Physics stops you. Ever ride a bicycle? 25 mph is easy, 30 is hard, 40 requres special gear or a very pumped up body, and 50 is nigh impossible. Why does the effort get so steep for such small speed increases? Air.
Rolling resistance is the dominant factor when your car is going slow - that's why they're so hard to push. But at higher speeds, the ruling factor is aerodynamic drag. That's because rolling resistance is fairly linear. Aero drag is not, and is at least a second-order factor -- it comes on like a freight train at higher speeds. In fact I've heard coal trains that can do 40 mph loaded, can only do about 35 empty. That's because each empty coal car is a big scoop, catching the wind. And rolling resistance is close to nil for a train.
Obviously, that aero drag is balanced against the power the engines can apply against it. They could get that empty coal train up to 70 mph if they put four times the locomotives on it.
You're talking about cars, so it's a matter of how much the batteries can supply and the motor-controller can push without taking damage. Or since you're assuming fuel-powered cars, it's about how much air the engine can move through. Adding the correct amount of fuel is easy. Airflow is decided by tuning - intake/exhaust ducting/porting/resonance, valve size and numbers, camming, stuff like that. (Also the engine redline (max RPM), but if your ducting/resonance is tuned so raising redline will make a difference, that engine is going to run quite poorly on the street.)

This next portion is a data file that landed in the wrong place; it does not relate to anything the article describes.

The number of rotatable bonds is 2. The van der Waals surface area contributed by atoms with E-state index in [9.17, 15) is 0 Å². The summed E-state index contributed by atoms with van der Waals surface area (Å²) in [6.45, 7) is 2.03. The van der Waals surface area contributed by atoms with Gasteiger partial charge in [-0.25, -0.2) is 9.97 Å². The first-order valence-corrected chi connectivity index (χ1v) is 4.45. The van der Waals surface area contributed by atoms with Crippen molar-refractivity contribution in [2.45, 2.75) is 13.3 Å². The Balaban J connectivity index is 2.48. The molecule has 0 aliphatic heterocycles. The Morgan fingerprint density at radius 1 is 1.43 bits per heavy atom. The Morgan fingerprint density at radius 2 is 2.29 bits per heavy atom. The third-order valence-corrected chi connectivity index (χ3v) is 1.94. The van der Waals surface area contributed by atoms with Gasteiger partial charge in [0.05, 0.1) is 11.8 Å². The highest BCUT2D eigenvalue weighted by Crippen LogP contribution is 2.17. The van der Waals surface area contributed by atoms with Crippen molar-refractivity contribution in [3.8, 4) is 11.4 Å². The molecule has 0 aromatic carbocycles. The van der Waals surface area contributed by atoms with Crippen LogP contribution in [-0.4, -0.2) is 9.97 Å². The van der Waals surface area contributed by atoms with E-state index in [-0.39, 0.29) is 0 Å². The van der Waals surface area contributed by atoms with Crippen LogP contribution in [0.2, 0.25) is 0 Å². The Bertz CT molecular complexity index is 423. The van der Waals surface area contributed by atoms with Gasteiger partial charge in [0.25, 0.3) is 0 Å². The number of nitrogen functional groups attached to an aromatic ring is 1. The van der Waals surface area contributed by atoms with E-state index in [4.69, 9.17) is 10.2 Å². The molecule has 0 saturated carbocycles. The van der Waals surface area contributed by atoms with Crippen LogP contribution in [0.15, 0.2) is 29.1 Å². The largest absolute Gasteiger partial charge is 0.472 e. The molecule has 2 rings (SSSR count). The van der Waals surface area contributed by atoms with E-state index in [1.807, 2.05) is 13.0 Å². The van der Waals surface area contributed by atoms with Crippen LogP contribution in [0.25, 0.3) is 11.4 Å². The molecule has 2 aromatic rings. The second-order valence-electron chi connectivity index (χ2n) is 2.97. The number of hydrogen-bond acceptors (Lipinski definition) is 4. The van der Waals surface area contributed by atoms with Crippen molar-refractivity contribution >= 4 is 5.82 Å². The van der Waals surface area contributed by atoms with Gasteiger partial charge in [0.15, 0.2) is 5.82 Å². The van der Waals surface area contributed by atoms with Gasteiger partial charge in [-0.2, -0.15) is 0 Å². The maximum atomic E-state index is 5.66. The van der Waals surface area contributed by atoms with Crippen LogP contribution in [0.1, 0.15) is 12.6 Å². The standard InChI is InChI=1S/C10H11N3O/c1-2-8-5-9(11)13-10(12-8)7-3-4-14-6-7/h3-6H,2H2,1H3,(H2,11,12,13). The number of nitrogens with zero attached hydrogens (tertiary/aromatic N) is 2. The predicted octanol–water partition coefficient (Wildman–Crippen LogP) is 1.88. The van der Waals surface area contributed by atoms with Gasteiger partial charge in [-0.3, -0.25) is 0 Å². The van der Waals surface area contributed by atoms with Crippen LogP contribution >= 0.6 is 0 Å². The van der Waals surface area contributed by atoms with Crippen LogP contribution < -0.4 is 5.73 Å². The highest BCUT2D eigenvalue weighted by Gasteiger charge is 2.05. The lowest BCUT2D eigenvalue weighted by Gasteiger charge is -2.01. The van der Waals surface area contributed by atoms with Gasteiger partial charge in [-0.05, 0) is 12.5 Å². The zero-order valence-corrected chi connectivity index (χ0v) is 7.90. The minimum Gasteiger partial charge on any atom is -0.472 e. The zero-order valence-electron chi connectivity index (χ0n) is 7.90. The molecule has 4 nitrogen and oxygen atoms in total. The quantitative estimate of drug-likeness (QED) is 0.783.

Gearing can also be a factor. I had a car which struggled at its top speed. Fourth gear was too tall for it to be able to accelerate. Third gear put it past its horsepower peak, so the faster you went, the less horsepower you had. The gearing was all wrong for speed, but it was excellent for street-driving fun, refinement and MPG, which is what I paid for.
A typical non-sporty street car like a Ford Flex is likely to hit physics limits of aerodynamic drag before it hits a point where the computer would rev-limit or MPH-limit.